Black and Hispanic Americans are likelier to view race as central to their identities than white Americans, according to a report released Thursday by the non-partisan non-profit Pew Research Center.
Black Americans (55%) and Hispanics (54%) reported their origins were central to their identity at more than twice the rate of white Americans (23%).
“For Black Americans, in other surveys, we’ve found many grow up aware of their background as their parents are more likely to discuss how their background may impact their life opportunities,” said Dr. Mark Lopez, director of race and ethnicity research at Pew.
The data come as America faces a racial reckoning long in the making, particularly in the past year, as videos of police violence in communities of color and protests have roiled cities across the country. The friction over race reaches nearly every part of American life, from the coronavirus pandemic to how children learn about race and history in schools.
The 2020 Census was the first to allow white and Black respondents to elaborate on their national origin and ethnic background. The previous Census had a write-in box only for people of Hispanic, Latino or Spanish origin; American Indian or Alaska native; or Asian.
“The Census Bureau stated that it was a matter in part of equity, to give Black respondents and white respondents the opportunity to provide more information about their origins on the Census, as well,” D’Vera Cohn, senior writer and editor for Pew, told USA TODAY.
For many Black Americans, the legacy of slavery has meant a separation from the story of their own roots. As a result, pinpointing exactly where many of their ancestors originated from has been an uphill struggle.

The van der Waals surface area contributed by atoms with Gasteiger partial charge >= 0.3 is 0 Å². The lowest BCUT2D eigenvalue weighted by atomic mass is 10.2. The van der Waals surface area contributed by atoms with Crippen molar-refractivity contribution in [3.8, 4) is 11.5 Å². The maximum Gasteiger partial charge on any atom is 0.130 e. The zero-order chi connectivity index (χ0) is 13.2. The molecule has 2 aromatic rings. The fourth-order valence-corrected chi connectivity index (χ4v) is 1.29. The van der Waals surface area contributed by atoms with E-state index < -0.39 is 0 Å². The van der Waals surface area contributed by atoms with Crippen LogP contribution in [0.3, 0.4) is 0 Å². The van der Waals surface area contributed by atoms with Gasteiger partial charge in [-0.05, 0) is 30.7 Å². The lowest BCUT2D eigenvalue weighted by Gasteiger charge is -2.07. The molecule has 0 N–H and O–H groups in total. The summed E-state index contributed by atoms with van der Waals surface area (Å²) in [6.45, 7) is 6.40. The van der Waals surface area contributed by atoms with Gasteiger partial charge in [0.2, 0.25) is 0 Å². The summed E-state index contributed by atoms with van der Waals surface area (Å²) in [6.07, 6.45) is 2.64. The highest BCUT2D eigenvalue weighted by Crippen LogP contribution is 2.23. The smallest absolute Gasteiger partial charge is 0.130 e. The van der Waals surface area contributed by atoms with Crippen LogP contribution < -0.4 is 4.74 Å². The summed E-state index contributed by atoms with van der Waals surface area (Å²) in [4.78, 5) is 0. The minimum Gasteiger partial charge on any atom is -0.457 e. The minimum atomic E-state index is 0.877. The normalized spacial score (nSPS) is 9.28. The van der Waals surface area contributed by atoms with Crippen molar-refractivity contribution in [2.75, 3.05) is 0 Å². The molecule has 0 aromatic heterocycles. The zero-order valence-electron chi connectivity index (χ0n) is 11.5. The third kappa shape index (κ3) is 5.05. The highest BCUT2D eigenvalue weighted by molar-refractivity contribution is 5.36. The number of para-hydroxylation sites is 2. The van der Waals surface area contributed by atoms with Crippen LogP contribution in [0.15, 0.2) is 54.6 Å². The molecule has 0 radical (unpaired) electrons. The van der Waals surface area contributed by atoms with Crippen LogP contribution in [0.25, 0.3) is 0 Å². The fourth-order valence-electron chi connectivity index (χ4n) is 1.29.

The survey findings are in line with other Pew research studies that suggest race plays a more important role in identity for Black, Hispanic and Asian adults than white adults.
At 61%, Hispanic immigrants were likelier to report feeling connected to their origins /than to U.S.-born Hispanics (51%).
“The closer identification with their origins may be related to their higher foreign born share,” Lopez said of Hispanic Americans. “About half of all Hispanic adults were born in another country, for example, and another quarter are the U.S.-born children of immigrant parents.”
For many Black Americans who are also parents, difficult conversations with their children around inequities in everything from policing to housing have long been the norm. But nationally, those subjects have gained greater prominence after the murder of George Floyd last year.
Ex-Minneapolis police officer Derek Chauvin was found guilty of murdering Floyd last month, in a trial that included disturbing video of Chauvin kneeling on Floyd’s neck for over nine minutes, even as Floyd lost consciousness.
But only about half of the survey’s respondents said they see their identities reflected “very well” in the questions added to the 2020 Census, leaving open the question of whether the government is accurately capturing how Americans perceive themselves and identify racially.
Based on the Pew survey, 49% of American adults see their identities reflected “very well” in those Census questions. Black Americans reported this response most often (52%) with white Americans close behind (51%), followed by Hispanic adults (44%).
Pew polled 3,535 American adults of all races in January 2020 in an online survey. The report features responses from white, Black and Hispanic Americans; too few respondents identified as Asian American, Native American or other race to garner statistically significant results.
Survey questions about race were identical to ones asked in the 2020 Census, which are formatted according to guidelines established by the Office of Management and Budget.
RACE AND REDISTRICTING
Accurately capturing racial demographics is important for congressional redistricting according to apportionment population counts, per the Census Bureau. Last month, the Census announced changes to congressional seats affecting 13 states, including two additional seats for Texas.
“There are some requirements that pertain to the racial makeup of districts. The people who redraw the lines are supposed to be sensitive to reserving racial communities,” Cohn explained. “And of course, there are some Voting Rights Act requirements. So, the lesson there used to be about drawing districts so that they don’t suppress the voting power of communities of color.”
Estimates of demographic data collected during the 2020 census are expected to be released in mid-June.